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23 Jun 2021

Researchers investigate the role of faecal-oral transmission of COVID-19

Peer review: Infection Control and Hospital Epidemiology

Funding: APPRISE, Jack Ma Foundation, a2 Milk Company and Snow Medical Foundation

Doherty Institute researchers have reported evidence of live SARS-CoV-2 being found in faecal samples of a patient with mild to moderate COVID-19.

Part of the Sentinel Travelers Research Preparedness Platform for Emerging Infectious Diseases (SETREP-ID) project, this case study collected nasal pharyngeal, sputum, blood and faecal samples from a hospitalised patient in 2020.

SETREP-ID was established in 2017 by the Doherty Institute’s Dr Irani Thevarajan, an Infectious Diseases Physician with the Royal Melbourne Hospital’s Victorian Infectious Diseases Service to enable collection of biological samples in returned travellers in the event of a new and unexpected infectious disease outbreak.

In this instance, the team looked at whether virus was detectable by PCR test, and able to be grown in culture in a laboratory, as well as antibody levels, over six different time points, with a view to establishing transmission routes of COVID-19. The findings were published in Infection Control and Hospital Epidemiology.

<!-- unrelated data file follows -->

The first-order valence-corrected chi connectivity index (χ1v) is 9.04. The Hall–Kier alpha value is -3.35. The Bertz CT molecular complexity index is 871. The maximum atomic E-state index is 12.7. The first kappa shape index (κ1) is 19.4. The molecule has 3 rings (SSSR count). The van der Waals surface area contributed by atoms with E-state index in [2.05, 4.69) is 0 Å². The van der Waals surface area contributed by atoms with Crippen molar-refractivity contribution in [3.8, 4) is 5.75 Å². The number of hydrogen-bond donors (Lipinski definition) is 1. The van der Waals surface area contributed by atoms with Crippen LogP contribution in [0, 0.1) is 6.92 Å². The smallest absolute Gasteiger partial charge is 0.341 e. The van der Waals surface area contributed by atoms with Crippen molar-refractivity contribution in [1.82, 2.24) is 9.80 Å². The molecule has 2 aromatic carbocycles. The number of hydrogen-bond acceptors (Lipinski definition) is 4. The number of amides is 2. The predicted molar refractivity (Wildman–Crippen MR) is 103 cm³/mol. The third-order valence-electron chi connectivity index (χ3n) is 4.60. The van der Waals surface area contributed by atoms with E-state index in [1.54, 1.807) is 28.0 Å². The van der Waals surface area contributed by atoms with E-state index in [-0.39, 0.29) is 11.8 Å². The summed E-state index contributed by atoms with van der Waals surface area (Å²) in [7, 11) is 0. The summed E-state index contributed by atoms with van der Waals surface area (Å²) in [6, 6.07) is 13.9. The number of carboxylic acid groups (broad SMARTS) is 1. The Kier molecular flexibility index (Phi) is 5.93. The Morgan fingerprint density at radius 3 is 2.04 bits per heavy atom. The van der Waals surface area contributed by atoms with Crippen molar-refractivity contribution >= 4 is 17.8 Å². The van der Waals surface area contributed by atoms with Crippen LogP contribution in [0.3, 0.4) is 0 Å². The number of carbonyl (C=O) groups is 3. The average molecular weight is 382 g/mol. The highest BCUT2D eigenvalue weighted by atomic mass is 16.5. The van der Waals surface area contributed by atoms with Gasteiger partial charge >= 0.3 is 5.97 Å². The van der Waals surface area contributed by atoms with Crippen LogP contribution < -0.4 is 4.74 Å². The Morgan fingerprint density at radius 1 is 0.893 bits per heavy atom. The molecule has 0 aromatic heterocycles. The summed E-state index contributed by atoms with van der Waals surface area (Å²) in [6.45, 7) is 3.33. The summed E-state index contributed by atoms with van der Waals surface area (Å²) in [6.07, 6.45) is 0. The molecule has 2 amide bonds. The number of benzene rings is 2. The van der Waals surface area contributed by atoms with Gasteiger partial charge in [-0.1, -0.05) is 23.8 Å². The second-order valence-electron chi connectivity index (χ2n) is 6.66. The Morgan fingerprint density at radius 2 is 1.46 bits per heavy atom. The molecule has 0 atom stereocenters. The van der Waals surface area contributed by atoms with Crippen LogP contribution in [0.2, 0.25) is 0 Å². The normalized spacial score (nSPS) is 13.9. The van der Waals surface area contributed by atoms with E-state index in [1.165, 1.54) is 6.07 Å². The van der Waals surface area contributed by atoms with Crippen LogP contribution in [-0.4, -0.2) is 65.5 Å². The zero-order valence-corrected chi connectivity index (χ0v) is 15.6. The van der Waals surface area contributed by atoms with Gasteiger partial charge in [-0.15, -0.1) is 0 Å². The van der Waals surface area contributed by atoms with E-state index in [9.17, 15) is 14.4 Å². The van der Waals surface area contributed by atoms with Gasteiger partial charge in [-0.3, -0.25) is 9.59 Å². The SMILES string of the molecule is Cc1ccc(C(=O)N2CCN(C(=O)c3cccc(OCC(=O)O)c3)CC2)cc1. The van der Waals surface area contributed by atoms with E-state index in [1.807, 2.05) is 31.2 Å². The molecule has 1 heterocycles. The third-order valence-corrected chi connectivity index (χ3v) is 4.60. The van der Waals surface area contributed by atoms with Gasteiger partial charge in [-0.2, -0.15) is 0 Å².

First author on the paper, Dr Jennifer Audsley, Clinical Research Fellow at the Doherty Institute said there has been some debate as to whether virus detected in stool samples is a result of virus being ingested via respiratory secretions, or the virus replicating in the gastrointestinal tract, and whether that virus is still infectious.

“What we found with this case study, is that we were able to isolate the virus from the faecal samples much later than the respiratory samples. It was day nine of the infection that we were able to detect live virus from the faecal sample, but by then it was no longer viable in the respiratory sample,” Dr Audsley said.

“While we still can’t answer the question definitively of how much of a role faecal-oral transmission of COVID-19 plays in this pandemic, it certainly shows that further evaluation is needed to gain a better understanding of COVID-19 transmission dynamics.”

Separate to the investigation of COVID-19 transmission, the team utilised the samples to explore the immune response of this patient – who was also HIV positive, in an effort to understand the interaction of HIV and COVID-19.

“We found that this patient elicited a robust immune response to COVID-19 with broad immune activation,” Dr Audsley said.

This work was supported by funds from the Australian Partnership for Preparedness Research on Infectious Disease Emergencies (APPRISE) funds, a2 Milk Company and the Jack Ma Foundation. Ongoing follow-up is supported by the Snow Medical Foundation.

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